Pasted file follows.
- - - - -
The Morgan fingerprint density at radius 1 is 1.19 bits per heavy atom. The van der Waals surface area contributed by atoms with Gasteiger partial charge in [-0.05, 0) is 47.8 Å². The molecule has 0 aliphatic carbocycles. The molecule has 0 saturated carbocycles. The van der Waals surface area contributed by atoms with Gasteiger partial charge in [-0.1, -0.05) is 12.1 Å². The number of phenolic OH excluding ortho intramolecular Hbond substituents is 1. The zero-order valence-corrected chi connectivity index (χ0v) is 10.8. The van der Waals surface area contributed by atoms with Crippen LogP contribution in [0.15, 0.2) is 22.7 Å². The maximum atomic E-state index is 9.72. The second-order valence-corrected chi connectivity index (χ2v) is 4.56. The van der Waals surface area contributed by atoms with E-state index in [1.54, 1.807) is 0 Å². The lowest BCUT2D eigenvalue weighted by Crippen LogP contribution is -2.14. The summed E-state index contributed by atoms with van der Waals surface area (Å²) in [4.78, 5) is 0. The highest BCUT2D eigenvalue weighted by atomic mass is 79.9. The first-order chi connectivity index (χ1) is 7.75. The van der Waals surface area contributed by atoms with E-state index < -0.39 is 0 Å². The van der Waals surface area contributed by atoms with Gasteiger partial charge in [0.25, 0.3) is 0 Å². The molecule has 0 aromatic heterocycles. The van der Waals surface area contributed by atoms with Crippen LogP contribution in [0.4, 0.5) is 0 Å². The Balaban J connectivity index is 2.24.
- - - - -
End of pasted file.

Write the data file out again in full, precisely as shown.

The Morgan fingerprint density at radius 1 is 1.19 bits per heavy atom. The van der Waals surface area contributed by atoms with Gasteiger partial charge in [-0.05, 0) is 47.8 Å². The molecule has 0 aliphatic carbocycles. The molecule has 0 saturated carbocycles. The van der Waals surface area contributed by atoms with Gasteiger partial charge in [-0.1, -0.05) is 12.1 Å². The number of phenolic OH excluding ortho intramolecular Hbond substituents is 1. The zero-order valence-corrected chi connectivity index (χ0v) is 10.8. The van der Waals surface area contributed by atoms with Crippen LogP contribution in [0.15, 0.2) is 22.7 Å². The maximum atomic E-state index is 9.72. The second-order valence-corrected chi connectivity index (χ2v) is 4.56. The van der Waals surface area contributed by atoms with E-state index in [1.54, 1.807) is 0 Å². The lowest BCUT2D eigenvalue weighted by Crippen LogP contribution is -2.14. The summed E-state index contributed by atoms with van der Waals surface area (Å²) in [4.78, 5) is 0. The highest BCUT2D eigenvalue weighted by atomic mass is 79.9. The first-order chi connectivity index (χ1) is 7.75. The van der Waals surface area contributed by atoms with E-state index < -0.39 is 0 Å². The van der Waals surface area contributed by atoms with Gasteiger partial charge in [0.25, 0.3) is 0 Å². The molecule has 0 aromatic heterocycles. The van der Waals surface area contributed by atoms with Crippen LogP contribution in [0.4, 0.5) is 0 Å². The Balaban J connectivity index is 2.24.